Zinc Fingers

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Cartoon representation for Zinc Finger 1zaa with Zn atoms (green)
Cartoon representation for Zinc Finger 1zaa with Zn atoms (green)

Zn stabilize the structure of Zinc Finger Domain (PDB code 1zaa)

left: 1tf6 DNA (red) with 6 zinc fingers (blue). right:1un6 and 2hgh ribosomal RNA (red) with 3 zinc fingers (blue). Figure Credit: Molecule of the Month
left: 1tf6 DNA (red) with 6 zinc fingers (blue). right:1un6 and 2hgh ribosomal RNA (red) with 3 zinc fingers (blue). Figure Credit: Molecule of the Month
upper left 1y0j, lower left 1a1t, right 1joc.   Figure Credit: Molecule of the Month
upper left 1y0j, lower left 1a1t, right 1joc. Figure Credit: Molecule of the Month



Few classes of transcription factors are as significant as the zinc fingers. While there are zinc-containing subregions in other proteins, the distinguishing feature of a zinc finger is the spontaneous folding process which is facilitated by a zinc ion. Since the zinc fingers are so small, they cannot rely on the collective strength of many hydrogen bonds or hydrophobic interactions to drive their folding. They are highly specific to their sequence and yet are able to target sequences common to multiple loci for regulation of a common function that may be influenced by many genes. They can also serve as a carrier for another domain which may bind covalently to the DNA, effecting permanent shutdown of a gene’s expression. Attesting to their importance in the human genome, a family of over 700 human proteins contain a zinc finger domain, a number exceeded only the immunoglobins, and then only slightly.

Basic Structural Profile of a Zinc Finger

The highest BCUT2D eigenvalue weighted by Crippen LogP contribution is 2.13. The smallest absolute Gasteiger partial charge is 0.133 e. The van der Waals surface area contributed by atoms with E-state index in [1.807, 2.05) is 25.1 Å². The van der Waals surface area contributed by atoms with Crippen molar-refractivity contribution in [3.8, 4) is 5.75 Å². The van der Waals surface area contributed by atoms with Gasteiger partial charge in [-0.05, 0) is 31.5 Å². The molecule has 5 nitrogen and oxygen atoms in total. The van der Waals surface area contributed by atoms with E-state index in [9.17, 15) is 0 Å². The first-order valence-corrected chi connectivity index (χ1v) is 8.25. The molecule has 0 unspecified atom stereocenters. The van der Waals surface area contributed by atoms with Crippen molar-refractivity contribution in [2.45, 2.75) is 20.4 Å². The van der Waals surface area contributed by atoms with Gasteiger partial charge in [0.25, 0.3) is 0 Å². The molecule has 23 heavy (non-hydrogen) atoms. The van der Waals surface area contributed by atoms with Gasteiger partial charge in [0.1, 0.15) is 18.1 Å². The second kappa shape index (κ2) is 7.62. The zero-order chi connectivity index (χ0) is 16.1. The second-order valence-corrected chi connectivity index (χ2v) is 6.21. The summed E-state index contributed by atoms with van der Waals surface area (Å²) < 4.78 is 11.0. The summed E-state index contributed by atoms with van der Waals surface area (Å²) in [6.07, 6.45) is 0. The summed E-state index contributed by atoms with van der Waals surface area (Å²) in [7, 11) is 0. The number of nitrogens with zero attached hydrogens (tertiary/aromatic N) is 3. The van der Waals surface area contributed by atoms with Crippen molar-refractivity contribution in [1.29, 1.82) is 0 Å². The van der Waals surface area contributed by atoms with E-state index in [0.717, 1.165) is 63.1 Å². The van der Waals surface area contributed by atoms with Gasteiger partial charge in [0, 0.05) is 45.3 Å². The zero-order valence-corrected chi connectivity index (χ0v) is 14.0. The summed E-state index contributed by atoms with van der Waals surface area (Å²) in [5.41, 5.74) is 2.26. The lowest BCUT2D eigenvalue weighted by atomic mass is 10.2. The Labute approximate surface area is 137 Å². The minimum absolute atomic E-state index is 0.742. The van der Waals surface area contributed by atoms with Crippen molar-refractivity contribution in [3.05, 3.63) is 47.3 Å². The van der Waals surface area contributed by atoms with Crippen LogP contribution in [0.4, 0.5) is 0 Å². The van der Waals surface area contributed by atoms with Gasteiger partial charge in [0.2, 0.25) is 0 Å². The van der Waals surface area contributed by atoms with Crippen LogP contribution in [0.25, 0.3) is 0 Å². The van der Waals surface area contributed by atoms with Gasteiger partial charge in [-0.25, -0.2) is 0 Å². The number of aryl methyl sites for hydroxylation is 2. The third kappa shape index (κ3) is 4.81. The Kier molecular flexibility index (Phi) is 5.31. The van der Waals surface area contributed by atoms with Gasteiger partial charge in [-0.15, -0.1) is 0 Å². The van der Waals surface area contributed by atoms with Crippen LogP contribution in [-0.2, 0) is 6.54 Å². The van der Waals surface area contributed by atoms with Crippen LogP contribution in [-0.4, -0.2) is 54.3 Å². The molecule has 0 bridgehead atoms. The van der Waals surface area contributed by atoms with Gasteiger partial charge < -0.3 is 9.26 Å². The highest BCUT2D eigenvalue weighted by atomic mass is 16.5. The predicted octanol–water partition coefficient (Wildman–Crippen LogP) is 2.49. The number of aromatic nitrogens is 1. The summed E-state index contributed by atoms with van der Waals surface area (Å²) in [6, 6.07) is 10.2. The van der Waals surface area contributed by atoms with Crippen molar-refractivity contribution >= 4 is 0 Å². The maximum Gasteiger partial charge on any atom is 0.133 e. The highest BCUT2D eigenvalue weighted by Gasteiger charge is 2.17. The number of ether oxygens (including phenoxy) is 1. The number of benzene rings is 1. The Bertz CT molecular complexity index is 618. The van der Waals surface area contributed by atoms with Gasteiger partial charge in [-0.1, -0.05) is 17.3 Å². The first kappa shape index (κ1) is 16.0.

The simplest group of zinc fingers, referred as C2H2 zinc fingers, consists of . The name C2H2, or Cis2His2, gives a nod to the residues involved in coordination of the zinc ion. The turn between the two β-pleated sheets forms a hydrophobic pocket near where the zinc ion is bound. Typically, the hydrophobic pocket is formed as a result of interactions between phenylalanines and leucines in close proximity. While both the coordination of the zinc ligand and the presence of the hydrophobic pocket stabilize the small zinc finger domain, the zinc ligand is responsible for a majority of the stability imparted to the motif. Because cells contain a highly reducing environment, sulfide bridges are unable to stabilize small protein domains. With a single oxidation state and the ability to accommodate both nitrogen and sulfur, Zinc is an ideal stabilizer. Due to the structural stability imparted to the motif by the zinc ion, zinc fingers are considerably smaller than most other proteins, usually ranging between 25 and 30 amino acids in length. As a corollary of their small size, they are extremely agile and mobile, and so are the genes that encode them. Thus, they are easily able to bind to DNA, among other substrates. By slipping into the major groove of DNA, they are able to use their amino acids to check for proper base identity. This allows the zinc fingers to bind to sequences normally unavailable to other, larger DNA-binding structural motifs. As a family, the structure of the zinc fingers is as polymorphous as it is unique. Some are coordinated primarily or exclusively by cysteine, and many form much more complex structures than the β-hairpin of Cis2His2 types.